Thursday, January 8, 2009

No Child Left Inside - Rants and Raves

There was some great discussion going on recently over on Garden Rant about the No Child Left Inside Legislation that has passed in the House of Representatives. There was some debate about whether federal funds should be allocated for environmental education programs. Here’s a great video that explains why these programs are important.

It can be very hard to persuade schools to make “Edible Schoolyard”-type programs a part of the curriculum. In our school, the 4th grade science curriculum includes a unit on plants, but otherwise, this is something that teachers need to fit into their schedule. With the pressure they are under to prepare students for standardized tests (ala No Child Left Behind), it’s not surprising that the greenhouse experience is not always real high on their priority list. An Edible Schoolyard program would also compete with arts and athletic programs – and they have their own advocates who also (rightly) feel shortchanged.

In our school, the Courtyard Garden Committee is part of the PTA and a great deal of the garden maintenance money comes out of the PTA budget. The parent volunteers pretty much go from classroom to classroom, knocking on doors, peddling projects to the teachers. The teachers are receptive to a point, and become more receptive when supplies are delivered. They sometimes shy away from regular maintenance once plants have germinated, because it requires a time commitment that they just don’t have.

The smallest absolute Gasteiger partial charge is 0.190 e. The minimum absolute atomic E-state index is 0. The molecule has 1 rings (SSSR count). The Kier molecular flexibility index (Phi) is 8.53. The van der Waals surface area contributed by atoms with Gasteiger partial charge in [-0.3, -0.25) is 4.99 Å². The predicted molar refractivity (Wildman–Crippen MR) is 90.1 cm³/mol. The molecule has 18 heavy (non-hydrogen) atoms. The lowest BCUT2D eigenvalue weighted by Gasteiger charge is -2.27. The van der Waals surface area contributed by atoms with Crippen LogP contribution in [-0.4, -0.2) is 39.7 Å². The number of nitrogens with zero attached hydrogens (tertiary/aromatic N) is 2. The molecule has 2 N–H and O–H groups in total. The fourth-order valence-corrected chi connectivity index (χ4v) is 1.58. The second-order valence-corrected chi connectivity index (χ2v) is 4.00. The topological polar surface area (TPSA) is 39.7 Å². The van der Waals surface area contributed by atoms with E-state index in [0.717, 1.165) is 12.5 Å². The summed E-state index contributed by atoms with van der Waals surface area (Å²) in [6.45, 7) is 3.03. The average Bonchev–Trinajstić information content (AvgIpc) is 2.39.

It’s too bad that that children aren’t taught more practical skills in school. Who is to say that making salsa from tomatoes and herbs that they’ve planted themselves isn’t more practical than mathematics. It’s too bad that they can identify more corporate logos than species of plants in their own backyards. Any federal funds that can address this would be welcome, I think.

Another goal is to interest children in the outdoors so that they get off the couch, away from the TVs, computers and video games, and outside playing and exploring their neighborhoods. What’s standing in the way? Parents. They are afraid to let their kids out of their sight because the media has convinced them that child abductors and perverts lurk behind every tree. They’re afraid that their kids won’t remember to look both ways when crossing the street. They are too busy to accompany their children on outdoor adventures. They’ve spent hundreds of dollars on video game systems and naturally they want them to be used.

I gotta admit that I'm somewhat guilty on all counts. I don’t know what the answers are, but I’m learning a lot from blogs like Free Range Kids, where Lenore Skenazy explores questions like why we feel the need to drive our kids to the bus stop, and why you might be called by the police if you allow your child to ride the train on his own. On Mike Lanza’s Playborhood blog, he writes about how he’s turning his front yard into an outdoor family room to encourage parents and kids in his neighborhood to socialize outdoors. Here in Rockland County, NY, Sonia Cairo at Keep Rockland Beautiful is putting together an Earth B.E.A.T enrichment program to take into schools with activities for kids that demonstrate gardening, recycling, energy conservation and nature study. Local educators can check out their Earth B.E.AT. School-to-School Symposium here.